Problem: Hotels that hate us
You’ve probably checked into one of these properties before: The place is falling apart. The proprietor is a dead ringer for Basil Fawlty, the cranky innkeeper in the 1970s British sitcom, Fawlty Towers. You feel entirely unwelcome. If you’d only known about this disaster beforehand. Unfortunately, the number of these hotels appears to be on the rise, and unlike the TV show, they’re no laughing matter. One night in a dump like this can leave you wishing for a quick end to your vacation. Bad hotels don’t just take their guests for granted, they prey on them with poorly-disclosed surcharges like “resort fees” and mandatory gratuities. They barely tolerate our presence, and when we have the audacity to complain about something, they shrug us off.

Solution: Get social
Use social media to find — and punish — the worst properties. When it comes to hotels, the Internet is by far the most effective way to avoid a troubled hotel. Despite the best efforts of these awful hotels, it’s impossible to hide from an angry public. Sites like TripAdvisor, Twitter and Facebook let them name names. Don’t stay at a property that hasn’t been vetted by the Internet. (It’s true that hotels — both good and bad — try to influence social media, but their efforts have a minimal effect.) Bottom line? If your hotel checks out online, chances are you’ll have a good stay.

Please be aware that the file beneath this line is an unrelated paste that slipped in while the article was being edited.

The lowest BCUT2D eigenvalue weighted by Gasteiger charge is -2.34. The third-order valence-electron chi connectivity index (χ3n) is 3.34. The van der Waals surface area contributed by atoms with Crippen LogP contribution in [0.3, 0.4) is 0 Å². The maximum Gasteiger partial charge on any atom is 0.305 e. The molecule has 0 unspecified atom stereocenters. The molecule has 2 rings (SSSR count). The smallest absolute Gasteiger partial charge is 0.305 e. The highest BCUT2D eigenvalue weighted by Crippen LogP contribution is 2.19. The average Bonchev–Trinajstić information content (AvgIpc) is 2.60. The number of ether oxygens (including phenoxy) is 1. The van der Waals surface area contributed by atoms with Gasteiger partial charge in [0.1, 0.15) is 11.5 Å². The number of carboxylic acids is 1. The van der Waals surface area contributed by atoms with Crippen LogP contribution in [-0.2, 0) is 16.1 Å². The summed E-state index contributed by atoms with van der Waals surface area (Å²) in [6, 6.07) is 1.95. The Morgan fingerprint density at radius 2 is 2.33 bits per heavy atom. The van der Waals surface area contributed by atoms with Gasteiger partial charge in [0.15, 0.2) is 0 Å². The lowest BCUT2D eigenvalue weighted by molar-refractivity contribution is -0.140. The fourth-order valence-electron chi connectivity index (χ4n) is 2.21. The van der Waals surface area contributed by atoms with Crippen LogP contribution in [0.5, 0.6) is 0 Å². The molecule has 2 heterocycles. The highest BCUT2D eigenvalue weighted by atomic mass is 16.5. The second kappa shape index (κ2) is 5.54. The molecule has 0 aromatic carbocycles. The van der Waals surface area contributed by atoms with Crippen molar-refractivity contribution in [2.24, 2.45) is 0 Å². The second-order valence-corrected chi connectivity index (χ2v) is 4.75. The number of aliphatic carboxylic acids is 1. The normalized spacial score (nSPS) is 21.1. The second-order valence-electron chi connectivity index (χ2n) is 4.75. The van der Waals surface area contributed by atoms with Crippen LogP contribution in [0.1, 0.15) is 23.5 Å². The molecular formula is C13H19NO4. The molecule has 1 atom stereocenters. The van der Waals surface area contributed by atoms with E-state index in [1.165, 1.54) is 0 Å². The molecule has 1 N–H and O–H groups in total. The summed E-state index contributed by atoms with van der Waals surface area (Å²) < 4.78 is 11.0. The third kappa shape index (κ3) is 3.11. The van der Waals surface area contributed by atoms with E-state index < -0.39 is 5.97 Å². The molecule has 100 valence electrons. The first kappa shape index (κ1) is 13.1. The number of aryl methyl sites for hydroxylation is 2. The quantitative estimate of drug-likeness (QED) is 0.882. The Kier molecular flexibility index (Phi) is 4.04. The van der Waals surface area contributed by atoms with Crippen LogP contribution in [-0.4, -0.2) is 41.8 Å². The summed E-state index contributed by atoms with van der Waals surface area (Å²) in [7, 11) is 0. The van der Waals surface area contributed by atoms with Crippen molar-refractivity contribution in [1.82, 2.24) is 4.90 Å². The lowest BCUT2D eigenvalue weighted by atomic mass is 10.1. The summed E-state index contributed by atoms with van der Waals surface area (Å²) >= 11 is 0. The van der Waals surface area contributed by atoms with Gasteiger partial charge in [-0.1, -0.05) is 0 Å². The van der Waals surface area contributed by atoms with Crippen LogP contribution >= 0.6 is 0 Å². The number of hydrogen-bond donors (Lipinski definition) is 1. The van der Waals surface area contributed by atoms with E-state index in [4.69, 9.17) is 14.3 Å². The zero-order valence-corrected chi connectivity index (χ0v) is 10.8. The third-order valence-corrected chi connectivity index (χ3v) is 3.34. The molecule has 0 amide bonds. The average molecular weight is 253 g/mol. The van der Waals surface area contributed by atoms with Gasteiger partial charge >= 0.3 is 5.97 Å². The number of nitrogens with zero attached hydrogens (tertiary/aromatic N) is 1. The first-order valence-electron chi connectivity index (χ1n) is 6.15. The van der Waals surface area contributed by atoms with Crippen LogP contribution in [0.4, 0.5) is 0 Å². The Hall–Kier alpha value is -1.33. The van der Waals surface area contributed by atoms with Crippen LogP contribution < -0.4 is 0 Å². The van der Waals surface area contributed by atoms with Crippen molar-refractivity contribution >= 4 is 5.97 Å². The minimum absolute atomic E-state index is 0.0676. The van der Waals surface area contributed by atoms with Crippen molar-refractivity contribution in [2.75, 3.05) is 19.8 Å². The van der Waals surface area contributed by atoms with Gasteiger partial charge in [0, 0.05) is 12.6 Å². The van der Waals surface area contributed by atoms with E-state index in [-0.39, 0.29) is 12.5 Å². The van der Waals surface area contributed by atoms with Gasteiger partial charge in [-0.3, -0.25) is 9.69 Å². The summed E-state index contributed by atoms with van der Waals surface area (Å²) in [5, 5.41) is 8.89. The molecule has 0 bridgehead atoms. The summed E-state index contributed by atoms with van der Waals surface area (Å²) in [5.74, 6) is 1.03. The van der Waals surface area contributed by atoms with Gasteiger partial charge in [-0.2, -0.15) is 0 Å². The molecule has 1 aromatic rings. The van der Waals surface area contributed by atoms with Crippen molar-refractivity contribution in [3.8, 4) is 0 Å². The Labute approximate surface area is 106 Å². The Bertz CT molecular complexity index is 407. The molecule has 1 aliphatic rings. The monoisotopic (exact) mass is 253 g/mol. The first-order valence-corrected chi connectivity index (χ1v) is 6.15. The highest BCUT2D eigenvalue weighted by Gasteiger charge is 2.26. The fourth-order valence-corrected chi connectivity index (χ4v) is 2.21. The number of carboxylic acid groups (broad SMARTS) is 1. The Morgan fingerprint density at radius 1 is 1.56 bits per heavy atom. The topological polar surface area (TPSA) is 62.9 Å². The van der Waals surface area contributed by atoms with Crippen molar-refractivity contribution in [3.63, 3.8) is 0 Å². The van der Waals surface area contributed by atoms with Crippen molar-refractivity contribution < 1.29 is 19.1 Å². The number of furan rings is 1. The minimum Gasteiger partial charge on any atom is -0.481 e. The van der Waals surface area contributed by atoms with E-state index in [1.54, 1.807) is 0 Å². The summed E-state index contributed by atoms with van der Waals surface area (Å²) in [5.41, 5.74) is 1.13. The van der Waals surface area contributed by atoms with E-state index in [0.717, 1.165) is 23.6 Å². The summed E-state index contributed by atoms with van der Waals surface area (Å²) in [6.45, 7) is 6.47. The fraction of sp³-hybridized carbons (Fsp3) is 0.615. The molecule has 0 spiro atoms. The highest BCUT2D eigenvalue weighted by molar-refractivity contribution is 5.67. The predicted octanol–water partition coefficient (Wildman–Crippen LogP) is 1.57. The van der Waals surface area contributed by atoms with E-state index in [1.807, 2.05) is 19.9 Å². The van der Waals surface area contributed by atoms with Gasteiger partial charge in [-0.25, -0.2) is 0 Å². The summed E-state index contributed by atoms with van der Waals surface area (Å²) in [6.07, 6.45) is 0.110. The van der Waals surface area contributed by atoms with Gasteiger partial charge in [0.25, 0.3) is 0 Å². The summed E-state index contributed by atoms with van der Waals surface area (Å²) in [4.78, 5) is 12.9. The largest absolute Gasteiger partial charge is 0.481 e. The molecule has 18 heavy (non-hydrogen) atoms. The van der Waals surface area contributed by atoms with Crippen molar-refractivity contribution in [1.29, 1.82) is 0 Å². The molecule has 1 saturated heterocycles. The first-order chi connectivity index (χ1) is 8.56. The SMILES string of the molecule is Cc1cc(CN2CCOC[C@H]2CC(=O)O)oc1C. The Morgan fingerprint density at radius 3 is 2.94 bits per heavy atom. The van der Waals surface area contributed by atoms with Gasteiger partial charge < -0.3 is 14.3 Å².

It’s a shame that I have to write a column like this. Travel should be getting better, not worse. But as basic principles of customer service get pushed aside by people with titles like “revenue manager” and “vice president for analytical systems” there is no other way.

If you don’t act now, you’ll get downgraded.

(Photo: fatcontroller/Flickr Creative Commons)

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  • http://www.bonjourparis.com Karen Fawcett

    Chris – thank you for the excellent advice. I’d like to add a plug in for another two airlines: